Other segments nudge Alcoa to slim profit
Alcoa Inc. managed to eke out a small profit in the third quarter despite the company's aluminum smelting business taking a nosedive on weak prices and oversupply.
The loss in Alcoa's primary metals business was offset by profits from other segments — highlighting what many investors like about the company's plan to separate its commodity aluminum and mining operations from its higher-value divisions that make parts for the aerospace and automotive industries.
Alcoa plans to complete the split in the second half next year, creating two standalone publicly traded companies.
CEO Klaus Kleinfeld said the separation should attract more investors.
Some investors like Alcoa's mining and smelting business but don't understand parts manufacturing, Kleinfeld told analysts on a conference call Thursday to discuss quarterly financial results. For others, it's the other way around, he said. They are attracted to the growth prospects with aerospace and automotive but are concerned about the drag of aluminum smelting.
“It allows investors to have a choice between those two,” he said. “That's the major point here.”
The segments that will make up the as-yet-unnamed parts manufacturing company — Engineered Products and Solutions, Transportation and Construction Solutions and Global Rolled Products — produced a combined $257 million in after-tax operating income in the third quarter.
Alcoa's primary metals segment, which produces aluminum, reported an after-tax operating loss of $59 million. Combined with the company's bauxite mining and alumina refining business, the raw material side of Alcoa produced $153 million in after-tax operating income. Those two segments will retain the Alcoa name after the breakup.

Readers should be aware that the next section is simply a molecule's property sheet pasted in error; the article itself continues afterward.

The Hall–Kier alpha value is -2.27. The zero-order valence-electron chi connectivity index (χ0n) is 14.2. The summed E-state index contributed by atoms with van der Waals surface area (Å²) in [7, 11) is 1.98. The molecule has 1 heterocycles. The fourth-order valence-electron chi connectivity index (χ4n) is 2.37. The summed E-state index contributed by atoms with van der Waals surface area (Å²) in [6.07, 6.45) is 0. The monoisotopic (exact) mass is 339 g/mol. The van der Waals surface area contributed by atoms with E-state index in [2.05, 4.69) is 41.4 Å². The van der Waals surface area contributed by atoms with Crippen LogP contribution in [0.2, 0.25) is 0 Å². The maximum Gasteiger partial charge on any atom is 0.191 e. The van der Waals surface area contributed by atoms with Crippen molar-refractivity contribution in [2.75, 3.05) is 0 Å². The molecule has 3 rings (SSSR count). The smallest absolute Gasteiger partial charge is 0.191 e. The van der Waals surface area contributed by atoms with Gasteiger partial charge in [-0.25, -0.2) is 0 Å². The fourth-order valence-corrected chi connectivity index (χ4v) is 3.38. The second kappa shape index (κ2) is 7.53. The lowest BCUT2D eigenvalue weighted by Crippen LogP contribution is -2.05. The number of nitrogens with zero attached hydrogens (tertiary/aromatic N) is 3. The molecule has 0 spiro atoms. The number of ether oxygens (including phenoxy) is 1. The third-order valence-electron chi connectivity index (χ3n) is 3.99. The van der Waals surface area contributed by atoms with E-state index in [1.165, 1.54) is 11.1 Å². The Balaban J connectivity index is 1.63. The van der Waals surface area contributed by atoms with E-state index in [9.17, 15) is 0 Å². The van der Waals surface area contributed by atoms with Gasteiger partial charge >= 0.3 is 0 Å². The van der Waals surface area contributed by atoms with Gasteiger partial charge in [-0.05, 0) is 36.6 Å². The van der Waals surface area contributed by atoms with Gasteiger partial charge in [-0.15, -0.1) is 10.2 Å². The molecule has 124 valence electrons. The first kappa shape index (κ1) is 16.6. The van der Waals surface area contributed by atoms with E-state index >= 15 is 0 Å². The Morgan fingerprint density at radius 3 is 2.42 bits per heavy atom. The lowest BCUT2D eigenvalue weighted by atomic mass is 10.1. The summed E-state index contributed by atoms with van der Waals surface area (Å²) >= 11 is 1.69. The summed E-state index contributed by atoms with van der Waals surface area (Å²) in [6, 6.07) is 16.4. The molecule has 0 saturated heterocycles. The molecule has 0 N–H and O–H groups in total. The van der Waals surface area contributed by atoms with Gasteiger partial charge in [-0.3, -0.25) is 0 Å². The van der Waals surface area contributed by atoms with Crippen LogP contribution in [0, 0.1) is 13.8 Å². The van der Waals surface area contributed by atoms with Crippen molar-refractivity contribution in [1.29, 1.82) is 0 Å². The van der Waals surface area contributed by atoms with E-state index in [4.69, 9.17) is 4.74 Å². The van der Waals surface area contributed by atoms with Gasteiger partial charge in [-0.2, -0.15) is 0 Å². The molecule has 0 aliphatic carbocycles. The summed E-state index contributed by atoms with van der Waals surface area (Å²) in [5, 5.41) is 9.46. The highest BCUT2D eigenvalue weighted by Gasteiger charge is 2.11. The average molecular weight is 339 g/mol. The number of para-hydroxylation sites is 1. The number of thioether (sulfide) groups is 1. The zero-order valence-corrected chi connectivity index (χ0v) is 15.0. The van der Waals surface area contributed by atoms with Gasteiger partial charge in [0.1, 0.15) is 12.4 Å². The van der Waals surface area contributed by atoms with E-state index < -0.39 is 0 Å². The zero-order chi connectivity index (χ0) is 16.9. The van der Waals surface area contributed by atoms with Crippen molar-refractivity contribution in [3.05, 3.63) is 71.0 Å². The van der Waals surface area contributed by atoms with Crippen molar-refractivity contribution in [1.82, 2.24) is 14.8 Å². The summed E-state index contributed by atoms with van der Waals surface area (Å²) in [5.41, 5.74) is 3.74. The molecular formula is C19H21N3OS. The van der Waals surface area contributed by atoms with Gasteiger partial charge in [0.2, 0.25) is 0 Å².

Overall, Alcoa reported net income of $44 million, or 2 cents per share, a drop from the $149 million, or 12 cents per share it reported during the same period last year.
“God bless them to not have lost any money,” said John Tumazos, analyst and owner of Tumazos Very Independent Research in Holmdel, N.J. “To be just down a little bit when the aluminum price has been falling like a rock is pretty good.”
Analysts had predicted net income of 10 cents a share, according to data from Bloomberg. The earnings miss, which was reported after markets closed Thursday, led Alcoa shares to fall 53 cents, or 5 percent, to $10.48 in after-hours trading.
Revenue during the quarter fell 11 percent to $5.6 billion. Some of the decline occurred as Alcoa closed and sold mining and smelting operations around the world to reduce costs and counter overcapacity.
Despite the weakness in the aluminum market, Kleinfeld gave an optimistic forecast for the metal.
Demand for aluminum is expected to increase 6.5 percent this year, he said. And inventories are beginning to fall. Combined, those factors could lead to price stabilization, he said.
“We are seeing that the market is most likely going into a deficit next year at a time when warehouse stocks are relatively low,” he said.
Alex Nixon is a Trib Total Media staff writer. Reach him at 412-320-7928 or email@example.com.